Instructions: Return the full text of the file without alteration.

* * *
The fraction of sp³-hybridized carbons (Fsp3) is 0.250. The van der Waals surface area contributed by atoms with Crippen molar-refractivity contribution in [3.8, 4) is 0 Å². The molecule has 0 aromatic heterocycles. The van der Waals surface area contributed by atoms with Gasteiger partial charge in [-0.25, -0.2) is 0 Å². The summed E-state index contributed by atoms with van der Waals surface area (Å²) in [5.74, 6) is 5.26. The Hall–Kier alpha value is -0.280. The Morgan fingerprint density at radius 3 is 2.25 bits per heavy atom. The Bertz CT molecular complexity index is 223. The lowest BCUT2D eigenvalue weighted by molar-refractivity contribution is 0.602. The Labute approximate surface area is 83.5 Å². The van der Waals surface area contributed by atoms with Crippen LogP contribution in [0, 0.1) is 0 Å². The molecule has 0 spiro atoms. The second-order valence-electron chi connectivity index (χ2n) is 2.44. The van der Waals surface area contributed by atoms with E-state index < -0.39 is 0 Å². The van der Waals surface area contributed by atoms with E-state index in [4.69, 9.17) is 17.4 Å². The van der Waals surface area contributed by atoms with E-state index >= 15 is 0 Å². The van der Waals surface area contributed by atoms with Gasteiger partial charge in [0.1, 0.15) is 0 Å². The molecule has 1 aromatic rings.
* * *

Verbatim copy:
The fraction of sp³-hybridized carbons (Fsp3) is 0.250. The van der Waals surface area contributed by atoms with Crippen molar-refractivity contribution in [3.8, 4) is 0 Å². The molecule has 0 aromatic heterocycles. The van der Waals surface area contributed by atoms with Gasteiger partial charge in [-0.25, -0.2) is 0 Å². The summed E-state index contributed by atoms with van der Waals surface area (Å²) in [5.74, 6) is 5.26. The Hall–Kier alpha value is -0.280. The Morgan fingerprint density at radius 3 is 2.25 bits per heavy atom. The Bertz CT molecular complexity index is 223. The lowest BCUT2D eigenvalue weighted by molar-refractivity contribution is 0.602. The Labute approximate surface area is 83.5 Å². The van der Waals surface area contributed by atoms with Crippen LogP contribution in [0, 0.1) is 0 Å². The molecule has 0 spiro atoms. The second-order valence-electron chi connectivity index (χ2n) is 2.44. The van der Waals surface area contributed by atoms with E-state index < -0.39 is 0 Å². The van der Waals surface area contributed by atoms with E-state index in [4.69, 9.17) is 17.4 Å². The van der Waals surface area contributed by atoms with E-state index >= 15 is 0 Å². The van der Waals surface area contributed by atoms with Gasteiger partial charge in [0.1, 0.15) is 0 Å². The molecule has 1 aromatic rings.